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Welcome to Graduate Student Storieswhere we get the chance to showcase some of our amazing graduate students who are deeply committed to their research programs, and give them a chance to reflect on their work and their participation in UBC’s Anthropology Graduate Program.

Through this series, you’ll learn about the motivations and aspirations of graduate students in Anthropology at UBC, hear about their current research interests, and some more personal insights into academic life. Whether you are a prospective graduate student, or simply interested to know more about the UBC Anthropology Graduate Program, we hope you enjoy these graduate student stories.


  

Heather Robertson
Meet Heather Robertson, the second student showcased in our Graduate Student Stories series. Heather, a current PhD student specializing in Anthropological Archaeology, was born in Montreal but was raised in Ontario. She completed her BA at Simon Fraser University in Archaeology, specializing in human osteology, with a minor in Criminology. She has worked as a Lab Technician at SFU for 4 years maintaining Archaeological equipment and documenting ancestral remains for repatriation and at a research facility conducting longitudinal studies on the influence of activity on children’s bone growth for 3 more years before pursuing her Master’s degree at the University of Victoria. Outside of her academic interests, she is passionate about acting (she has performed in a number of musical theatre performances!) and is active in the Anglican Church, particularly with the Diocesan Youth Movement focusing on promoting inclusive and gender neutral worship environments and encouraging youth to apply the scientific method to their faith journey.

Why did you choose to pursue Anthropology as a career?

I intended to pursue a career in the dramatic arts, but I was unsuccessful. So I took some General Arts and Science courses and stumbled onto Introduction to Archaeology. I did well and the topic interested me so I figured I’d go for it. There is a commonality between drama and Anthropology in the way the two disciplines investigate the human condition. So I guess I’ve always been attracted to understanding the complexity of human kind. I just altered how I would go about understanding it.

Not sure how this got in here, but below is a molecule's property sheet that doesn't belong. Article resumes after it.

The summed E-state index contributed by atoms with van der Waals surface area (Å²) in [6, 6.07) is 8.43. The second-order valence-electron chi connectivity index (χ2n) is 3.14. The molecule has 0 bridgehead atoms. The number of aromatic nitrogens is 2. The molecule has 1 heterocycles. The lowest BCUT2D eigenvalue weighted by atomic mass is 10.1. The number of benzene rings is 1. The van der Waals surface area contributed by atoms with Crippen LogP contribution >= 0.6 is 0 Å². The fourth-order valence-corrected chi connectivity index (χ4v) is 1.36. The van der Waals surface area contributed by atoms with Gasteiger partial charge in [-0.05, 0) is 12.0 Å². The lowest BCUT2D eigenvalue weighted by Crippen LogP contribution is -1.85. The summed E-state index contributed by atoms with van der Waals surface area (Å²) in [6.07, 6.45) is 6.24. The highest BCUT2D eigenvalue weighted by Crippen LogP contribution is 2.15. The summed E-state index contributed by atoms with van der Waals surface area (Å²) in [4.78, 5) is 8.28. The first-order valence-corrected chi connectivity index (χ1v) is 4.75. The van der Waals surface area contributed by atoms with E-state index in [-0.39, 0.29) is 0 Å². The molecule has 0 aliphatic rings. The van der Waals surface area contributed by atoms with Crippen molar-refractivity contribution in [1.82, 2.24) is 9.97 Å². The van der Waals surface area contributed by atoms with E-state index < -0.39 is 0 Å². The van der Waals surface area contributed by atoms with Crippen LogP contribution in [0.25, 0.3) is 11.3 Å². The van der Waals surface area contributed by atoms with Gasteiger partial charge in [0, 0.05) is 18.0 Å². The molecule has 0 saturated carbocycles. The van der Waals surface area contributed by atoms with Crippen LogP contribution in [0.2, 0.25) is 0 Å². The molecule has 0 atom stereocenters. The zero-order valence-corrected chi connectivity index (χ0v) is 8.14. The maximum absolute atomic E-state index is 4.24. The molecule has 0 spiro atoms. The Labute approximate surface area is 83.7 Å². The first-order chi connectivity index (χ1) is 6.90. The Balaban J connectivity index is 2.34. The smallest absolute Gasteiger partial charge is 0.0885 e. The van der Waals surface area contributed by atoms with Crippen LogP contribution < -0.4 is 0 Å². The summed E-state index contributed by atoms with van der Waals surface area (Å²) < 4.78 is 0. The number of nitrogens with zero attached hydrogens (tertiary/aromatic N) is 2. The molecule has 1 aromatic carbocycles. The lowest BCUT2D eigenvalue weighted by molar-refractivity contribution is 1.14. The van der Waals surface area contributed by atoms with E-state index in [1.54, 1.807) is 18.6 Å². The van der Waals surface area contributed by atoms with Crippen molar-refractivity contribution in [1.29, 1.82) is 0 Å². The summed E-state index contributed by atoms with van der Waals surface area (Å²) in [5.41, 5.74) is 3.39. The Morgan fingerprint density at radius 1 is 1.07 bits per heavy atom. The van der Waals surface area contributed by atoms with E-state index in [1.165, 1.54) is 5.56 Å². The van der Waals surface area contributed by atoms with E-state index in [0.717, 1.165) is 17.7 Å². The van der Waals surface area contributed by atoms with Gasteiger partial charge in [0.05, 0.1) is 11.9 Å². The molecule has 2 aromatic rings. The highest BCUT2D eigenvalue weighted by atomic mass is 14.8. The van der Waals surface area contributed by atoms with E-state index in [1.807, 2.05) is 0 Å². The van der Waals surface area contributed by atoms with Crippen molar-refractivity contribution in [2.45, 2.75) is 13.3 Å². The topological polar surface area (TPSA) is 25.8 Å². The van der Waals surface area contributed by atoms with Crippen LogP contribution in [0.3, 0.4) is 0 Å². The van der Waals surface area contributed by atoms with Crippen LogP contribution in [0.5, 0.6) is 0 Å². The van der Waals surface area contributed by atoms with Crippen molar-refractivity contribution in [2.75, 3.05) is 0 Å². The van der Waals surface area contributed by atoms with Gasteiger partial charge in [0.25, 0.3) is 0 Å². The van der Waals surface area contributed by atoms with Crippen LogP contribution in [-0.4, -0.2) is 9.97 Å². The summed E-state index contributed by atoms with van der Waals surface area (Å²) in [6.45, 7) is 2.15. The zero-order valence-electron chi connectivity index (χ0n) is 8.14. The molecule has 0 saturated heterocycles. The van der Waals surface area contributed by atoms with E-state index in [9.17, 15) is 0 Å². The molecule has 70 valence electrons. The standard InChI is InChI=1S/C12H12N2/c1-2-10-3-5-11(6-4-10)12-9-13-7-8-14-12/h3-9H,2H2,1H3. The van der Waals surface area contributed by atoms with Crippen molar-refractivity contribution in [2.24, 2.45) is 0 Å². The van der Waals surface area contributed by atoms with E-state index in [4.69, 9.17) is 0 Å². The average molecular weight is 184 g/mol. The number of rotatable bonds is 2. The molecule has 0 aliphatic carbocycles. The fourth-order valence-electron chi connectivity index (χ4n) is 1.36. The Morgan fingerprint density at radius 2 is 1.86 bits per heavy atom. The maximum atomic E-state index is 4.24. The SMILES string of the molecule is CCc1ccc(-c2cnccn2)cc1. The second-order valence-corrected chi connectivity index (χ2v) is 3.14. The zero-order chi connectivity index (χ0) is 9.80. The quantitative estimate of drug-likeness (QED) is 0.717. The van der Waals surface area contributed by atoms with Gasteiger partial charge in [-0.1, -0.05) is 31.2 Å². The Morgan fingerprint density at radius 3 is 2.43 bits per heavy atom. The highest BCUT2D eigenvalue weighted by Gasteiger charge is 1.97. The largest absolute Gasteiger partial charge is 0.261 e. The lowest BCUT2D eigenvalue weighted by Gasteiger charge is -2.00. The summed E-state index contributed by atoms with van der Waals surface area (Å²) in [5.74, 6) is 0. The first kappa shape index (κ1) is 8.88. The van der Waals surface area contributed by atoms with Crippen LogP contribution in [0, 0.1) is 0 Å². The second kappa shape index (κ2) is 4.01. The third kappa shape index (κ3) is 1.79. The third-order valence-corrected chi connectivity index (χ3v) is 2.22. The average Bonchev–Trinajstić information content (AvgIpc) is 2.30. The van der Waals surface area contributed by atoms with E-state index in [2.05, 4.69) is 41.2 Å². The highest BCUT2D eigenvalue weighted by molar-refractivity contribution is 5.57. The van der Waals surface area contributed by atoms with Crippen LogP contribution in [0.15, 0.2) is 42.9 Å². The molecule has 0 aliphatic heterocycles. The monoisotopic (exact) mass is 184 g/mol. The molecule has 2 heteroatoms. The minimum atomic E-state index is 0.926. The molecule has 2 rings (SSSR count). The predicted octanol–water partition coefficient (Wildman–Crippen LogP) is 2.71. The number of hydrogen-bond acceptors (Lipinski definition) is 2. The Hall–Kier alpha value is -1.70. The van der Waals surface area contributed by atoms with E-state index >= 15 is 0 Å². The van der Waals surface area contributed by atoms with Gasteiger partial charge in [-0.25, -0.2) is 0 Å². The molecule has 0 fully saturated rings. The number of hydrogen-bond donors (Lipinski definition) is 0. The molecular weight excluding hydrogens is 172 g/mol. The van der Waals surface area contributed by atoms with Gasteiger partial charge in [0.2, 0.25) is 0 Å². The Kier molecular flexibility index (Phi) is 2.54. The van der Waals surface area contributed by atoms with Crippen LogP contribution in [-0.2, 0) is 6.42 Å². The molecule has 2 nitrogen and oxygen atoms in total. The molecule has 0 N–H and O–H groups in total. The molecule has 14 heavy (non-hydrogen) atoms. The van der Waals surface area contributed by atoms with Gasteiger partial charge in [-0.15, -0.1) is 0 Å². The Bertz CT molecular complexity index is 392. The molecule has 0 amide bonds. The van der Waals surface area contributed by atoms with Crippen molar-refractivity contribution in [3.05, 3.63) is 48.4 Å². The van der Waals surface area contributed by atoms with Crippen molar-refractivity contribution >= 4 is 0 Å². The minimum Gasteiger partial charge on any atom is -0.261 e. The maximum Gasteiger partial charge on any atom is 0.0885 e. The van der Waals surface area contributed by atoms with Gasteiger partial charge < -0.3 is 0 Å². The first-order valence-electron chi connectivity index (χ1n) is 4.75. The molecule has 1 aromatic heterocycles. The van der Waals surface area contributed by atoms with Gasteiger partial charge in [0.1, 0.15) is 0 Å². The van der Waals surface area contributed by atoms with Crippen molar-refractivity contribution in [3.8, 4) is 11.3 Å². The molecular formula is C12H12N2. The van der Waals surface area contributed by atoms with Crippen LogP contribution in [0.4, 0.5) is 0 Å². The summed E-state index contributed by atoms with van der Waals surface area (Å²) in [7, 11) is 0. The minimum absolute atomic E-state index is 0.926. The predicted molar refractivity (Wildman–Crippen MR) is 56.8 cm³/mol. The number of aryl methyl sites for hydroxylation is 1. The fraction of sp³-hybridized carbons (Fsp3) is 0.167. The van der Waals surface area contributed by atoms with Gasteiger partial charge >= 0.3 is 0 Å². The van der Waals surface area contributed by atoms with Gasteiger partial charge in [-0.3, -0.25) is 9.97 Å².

Why did you choose UBC’s Anthropology graduate studies program?

I chose to study at UBC because it posed a great opportunity to bridge Anthropology theory with bioanthropological sciences.

 

What are your research interests?

My area of research is investigating how body size and body mass impact bioanthropological methods of sex estimation in the human skeleton and how we can better understand and apply ideas of intersexuality in our interpretation of skeletal sex.

 

What do you enjoy and find challenging as a UBC Anthropology graduate student?

I find interacting with graduate students of other anthropology sub-disciplines the most enjoyable part of being an UBC Anthropology Graduate student. We can discuss different ideas and theories together and help one another succeed.

I find the lack of opportunities within my specific sub-discipline challenging, but this is changing gradually.

 

Are you involved in any anthropology-related extracurricular activities or leadership roles?

I am one of this year’s co-presidents of the Anthropology Graduate Student Association (AGSA). I update graduate student profiles on the website, coordinate AGSA talks, and help organize social events for graduate students and the department.

 

What are the most valuable things you have learned and do you have any anthropology-related accomplishments you’re proud of?

The most valuable thing I’ve learned is to identify and control your own biases or the biases of the discipline in order to help the discipline grow and to help expand our own understanding of humanity.

 

What advice would you give to a person interested in pursuing graduate studies in Anthropology?

To anyone pursuing graduate studies in Anthropology I would say, let your experiences lead you to look at old ideas or practices in a new way.  Bring your own unique perspectives into your research and make it your own.